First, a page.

The French School of the Far East, commonly known by its French acronym EFEO, has a long history steeped in the study and appreciation of Asian societies.

On July 20, the EFEO handed over 31 boxes of artefacts to the APSARA National Authority (ANA) for preservation, research and inventory. Among these treasured items, a Buddha statue and a bai sema boundary stone are notable. This gesture is part of EFEO’s collaboration with ANA in performing conservation and research work at the Angkor site.

Tin Tina, deputy director of ANA’s Research, Training and Dissemination Department, shared, “The artefacts were discovered through excavations at various research sites within the Angkor area, such as Kork Ta Siem, Boeung Don Pa, Ung Mong, Baphuon and Prey Moni.”

He meticulously listed out the contents, including ceramics of various origins, sandstone pieces from multiple sites, and the special Buddha statue and bai sema boundary stone.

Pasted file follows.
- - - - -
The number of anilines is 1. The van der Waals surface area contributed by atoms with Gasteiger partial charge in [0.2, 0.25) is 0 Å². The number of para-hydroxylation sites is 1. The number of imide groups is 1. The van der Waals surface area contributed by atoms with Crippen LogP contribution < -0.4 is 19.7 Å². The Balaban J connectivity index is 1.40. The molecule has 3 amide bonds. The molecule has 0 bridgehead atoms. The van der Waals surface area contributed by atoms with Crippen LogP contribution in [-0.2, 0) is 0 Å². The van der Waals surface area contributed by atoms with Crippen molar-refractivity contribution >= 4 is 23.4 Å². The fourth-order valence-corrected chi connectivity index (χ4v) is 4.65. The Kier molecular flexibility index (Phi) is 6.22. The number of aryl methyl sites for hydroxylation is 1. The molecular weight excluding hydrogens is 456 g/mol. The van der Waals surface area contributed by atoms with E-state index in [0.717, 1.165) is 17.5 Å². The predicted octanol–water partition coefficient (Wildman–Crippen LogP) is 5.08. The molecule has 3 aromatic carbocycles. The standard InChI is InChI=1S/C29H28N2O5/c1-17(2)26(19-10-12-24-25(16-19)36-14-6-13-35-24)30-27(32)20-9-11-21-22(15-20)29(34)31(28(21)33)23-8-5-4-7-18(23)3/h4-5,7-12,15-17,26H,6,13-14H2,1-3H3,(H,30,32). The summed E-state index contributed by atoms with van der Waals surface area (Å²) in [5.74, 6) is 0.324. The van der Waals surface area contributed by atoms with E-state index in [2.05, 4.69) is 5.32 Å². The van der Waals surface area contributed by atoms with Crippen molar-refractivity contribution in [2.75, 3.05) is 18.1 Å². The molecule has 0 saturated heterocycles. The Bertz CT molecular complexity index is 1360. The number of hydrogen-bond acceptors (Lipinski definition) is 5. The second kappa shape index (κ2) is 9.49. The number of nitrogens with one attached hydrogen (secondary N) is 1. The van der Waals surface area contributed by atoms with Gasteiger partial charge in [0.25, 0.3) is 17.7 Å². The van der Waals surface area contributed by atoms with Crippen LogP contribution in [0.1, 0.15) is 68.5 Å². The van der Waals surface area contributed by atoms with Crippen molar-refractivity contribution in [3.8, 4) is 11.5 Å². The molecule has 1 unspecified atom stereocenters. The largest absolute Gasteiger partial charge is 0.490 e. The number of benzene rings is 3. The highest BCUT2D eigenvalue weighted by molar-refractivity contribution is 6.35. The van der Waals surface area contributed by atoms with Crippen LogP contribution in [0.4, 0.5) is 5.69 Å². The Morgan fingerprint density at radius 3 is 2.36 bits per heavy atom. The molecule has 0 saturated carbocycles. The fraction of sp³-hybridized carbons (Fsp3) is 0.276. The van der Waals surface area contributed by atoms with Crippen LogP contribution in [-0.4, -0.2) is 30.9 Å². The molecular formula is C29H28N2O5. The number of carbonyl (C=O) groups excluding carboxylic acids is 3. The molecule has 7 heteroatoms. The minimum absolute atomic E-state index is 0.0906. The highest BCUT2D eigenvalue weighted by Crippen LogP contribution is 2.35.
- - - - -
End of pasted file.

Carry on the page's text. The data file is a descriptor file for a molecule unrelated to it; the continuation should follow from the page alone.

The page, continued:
Tina further informed that upon receiving these items, ANA’s experts will embark on technically sound preservation efforts. In due course, ANA plans to organise a non-permanent exhibition in the Preah Norodom Sihanouk-Angkor Museum in Siem Reap, where national and international visitors can immerse themselves in the study and exploration of ancient Cambodian art.

Interestingly, this event marks the third time EFEO has passed archaeological artefacts from their excavations at different research and temple restoration sites to ANA.

A previous significant donation was made in May 2022, when the French School of the Far East gifted ANA with 146 cases of archaeological artefacts, 11 wood pillars, and one inscription for preservation at the ANA headquarters.

These artefacts were unearthed during a five-year excavation spanning from 2012 to 2017, and during the restoration of the Western Mebon Temple.

Unfortunately, Long Kosal, the deputy director-general and spokesperson of the APSARA National Authority, was not available for comment on July 19.

Founded in 1900 with its initial headquarters in Hanoi in the then French Indochina, the EFEO moved its base to Phnom Penh in 1957 following Vietnam’s independence. In 1975, the headquarters made a final shift to Paris.

Predominantly focused on archaeology, philology and the study of contemporary Asian societies, the EFEO has also been trusted with the conservation work at the archaeological site of Angkor since 1907.